For two decades, al-Bashir also aligned his country with Iran before seeking his way back to closer connections with the Gulf countries for economic reasons after 2011. Saudi Arabia and the UAE proved amenable, but al-Bashir failed to back Riyadh and Abu Dhabi in the crisis with Qatar in 2017. The latter concluded that he was a liability and should be replaced.
Political stability did not follow the removal of Bashir. Rather, under the nominal rule of Prime Minister Abdullah Hamdok alongside a transitional military council, various interests jostled for power. It was the Hamdok government that formally aligned with the Abraham Accords in 2021.
Abu Dhabi and Riyadh correctly saw the ousting of al-Bashir as a chance to bring Sudan fully into their axis. In the wake of domestic opposition to military rule, and US and Western disapproval of the military’s heavy-handedness and human rights record, the Emiratis and Saudis sought to co-opt the domestic opposition gathered under the umbrella title of the Forces of Freedom and Change.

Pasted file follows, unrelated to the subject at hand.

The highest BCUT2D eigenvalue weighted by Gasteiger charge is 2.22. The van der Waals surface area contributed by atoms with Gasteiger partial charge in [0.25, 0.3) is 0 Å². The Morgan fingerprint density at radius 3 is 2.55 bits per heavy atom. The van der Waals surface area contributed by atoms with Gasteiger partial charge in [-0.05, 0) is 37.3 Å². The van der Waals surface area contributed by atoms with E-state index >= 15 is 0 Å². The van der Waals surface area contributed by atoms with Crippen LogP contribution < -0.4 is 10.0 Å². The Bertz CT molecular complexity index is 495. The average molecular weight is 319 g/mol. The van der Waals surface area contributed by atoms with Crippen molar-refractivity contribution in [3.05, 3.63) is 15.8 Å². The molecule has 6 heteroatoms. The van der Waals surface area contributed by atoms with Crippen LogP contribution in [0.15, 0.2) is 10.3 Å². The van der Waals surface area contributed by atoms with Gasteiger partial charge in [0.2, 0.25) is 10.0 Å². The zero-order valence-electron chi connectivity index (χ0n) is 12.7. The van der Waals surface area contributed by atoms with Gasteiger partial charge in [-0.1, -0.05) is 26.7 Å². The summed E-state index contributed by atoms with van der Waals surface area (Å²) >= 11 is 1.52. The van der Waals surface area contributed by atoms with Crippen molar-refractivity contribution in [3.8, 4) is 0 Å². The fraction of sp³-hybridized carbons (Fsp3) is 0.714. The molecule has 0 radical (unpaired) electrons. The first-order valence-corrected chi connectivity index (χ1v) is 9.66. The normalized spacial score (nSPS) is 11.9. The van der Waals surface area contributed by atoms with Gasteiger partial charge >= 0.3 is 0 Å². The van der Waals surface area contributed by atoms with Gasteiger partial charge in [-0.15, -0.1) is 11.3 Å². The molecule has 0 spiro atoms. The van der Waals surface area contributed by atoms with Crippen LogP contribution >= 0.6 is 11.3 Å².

At the same time, their key partnership was with the Sudanese Armed Forces, specifically with General Abdel al-Fattah Burhan and with General Mohammed Hamdan Daglo, known as Hemedti. Hemedti is the commander of the paramilitary Rapid Support Forces.
THE FAMILIAR tale in many Arab countries sees the military arrayed against the forces of political Islam, with secular and civil forces often crushed between them. The Sudanese situation did not conform to this simple binary, since the Sudanese Armed Forces had for many years backed the Islamist regime, hence elements of it remained close to Islamist circles.
In September 2021, elements of the military, aligned with loyalists of the ousted al-Bashir regime, attempted a coup against the transitional government. The coup attempt was foiled. A month later, the military leadership (without links to old regime figures), under General Burhan removed Hamdok from power on October 25 and assumed power itself.